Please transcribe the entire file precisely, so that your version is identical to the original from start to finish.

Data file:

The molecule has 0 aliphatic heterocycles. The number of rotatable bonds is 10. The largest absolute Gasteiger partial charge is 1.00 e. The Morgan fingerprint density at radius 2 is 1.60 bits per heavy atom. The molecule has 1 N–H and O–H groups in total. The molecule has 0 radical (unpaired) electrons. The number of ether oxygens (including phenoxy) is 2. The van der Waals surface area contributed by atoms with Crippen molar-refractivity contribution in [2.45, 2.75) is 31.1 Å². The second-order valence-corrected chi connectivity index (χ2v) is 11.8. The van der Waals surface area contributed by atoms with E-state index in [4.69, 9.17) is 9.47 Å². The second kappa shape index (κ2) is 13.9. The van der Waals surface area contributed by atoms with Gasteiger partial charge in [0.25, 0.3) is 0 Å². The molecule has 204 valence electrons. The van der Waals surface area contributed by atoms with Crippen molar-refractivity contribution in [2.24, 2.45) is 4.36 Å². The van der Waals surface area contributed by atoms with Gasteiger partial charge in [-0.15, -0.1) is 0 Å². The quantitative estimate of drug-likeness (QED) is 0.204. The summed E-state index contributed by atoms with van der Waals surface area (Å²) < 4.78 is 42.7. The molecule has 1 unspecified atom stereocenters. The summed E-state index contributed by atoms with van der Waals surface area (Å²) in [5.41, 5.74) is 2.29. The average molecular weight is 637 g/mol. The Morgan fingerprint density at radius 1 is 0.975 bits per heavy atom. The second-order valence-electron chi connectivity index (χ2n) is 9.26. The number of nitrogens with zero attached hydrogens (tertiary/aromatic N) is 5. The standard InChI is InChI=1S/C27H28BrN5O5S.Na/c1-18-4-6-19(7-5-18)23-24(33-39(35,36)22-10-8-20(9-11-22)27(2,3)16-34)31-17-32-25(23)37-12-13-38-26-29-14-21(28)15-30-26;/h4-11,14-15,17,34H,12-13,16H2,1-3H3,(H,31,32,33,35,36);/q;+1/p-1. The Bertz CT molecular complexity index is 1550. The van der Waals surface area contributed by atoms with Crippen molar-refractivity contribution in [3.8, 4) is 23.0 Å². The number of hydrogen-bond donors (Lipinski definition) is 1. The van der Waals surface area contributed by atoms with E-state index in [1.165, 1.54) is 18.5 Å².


The molecule has 0 aliphatic heterocycles. The number of rotatable bonds is 10. The largest absolute Gasteiger partial charge is 1.00 e. The Morgan fingerprint density at radius 2 is 1.60 bits per heavy atom. The molecule has 1 N–H and O–H groups in total. The molecule has 0 radical (unpaired) electrons. The number of ether oxygens (including phenoxy) is 2. The van der Waals surface area contributed by atoms with Crippen molar-refractivity contribution in [2.45, 2.75) is 31.1 Å². The second-order valence-corrected chi connectivity index (χ2v) is 11.8. The van der Waals surface area contributed by atoms with E-state index in [4.69, 9.17) is 9.47 Å². The second kappa shape index (κ2) is 13.9. The van der Waals surface area contributed by atoms with Gasteiger partial charge in [0.25, 0.3) is 0 Å². The molecule has 204 valence electrons. The van der Waals surface area contributed by atoms with Crippen molar-refractivity contribution in [2.24, 2.45) is 4.36 Å². The van der Waals surface area contributed by atoms with Gasteiger partial charge in [-0.15, -0.1) is 0 Å². The quantitative estimate of drug-likeness (QED) is 0.204. The summed E-state index contributed by atoms with van der Waals surface area (Å²) < 4.78 is 42.7. The molecule has 1 unspecified atom stereocenters. The summed E-state index contributed by atoms with van der Waals surface area (Å²) in [5.41, 5.74) is 2.29. The average molecular weight is 637 g/mol. The Morgan fingerprint density at radius 1 is 0.975 bits per heavy atom. The second-order valence-electron chi connectivity index (χ2n) is 9.26. The number of nitrogens with zero attached hydrogens (tertiary/aromatic N) is 5. The standard InChI is InChI=1S/C27H28BrN5O5S.Na/c1-18-4-6-19(7-5-18)23-24(33-39(35,36)22-10-8-20(9-11-22)27(2,3)16-34)31-17-32-25(23)37-12-13-38-26-29-14-21(28)15-30-26;/h4-11,14-15,17,34H,12-13,16H2,1-3H3,(H,31,32,33,35,36);/q;+1/p-1. The Bertz CT molecular complexity index is 1550. The van der Waals surface area contributed by atoms with Crippen molar-refractivity contribution in [3.8, 4) is 23.0 Å². The number of hydrogen-bond donors (Lipinski definition) is 1. The van der Waals surface area contributed by atoms with E-state index in [1.165, 1.54) is 18.5 Å².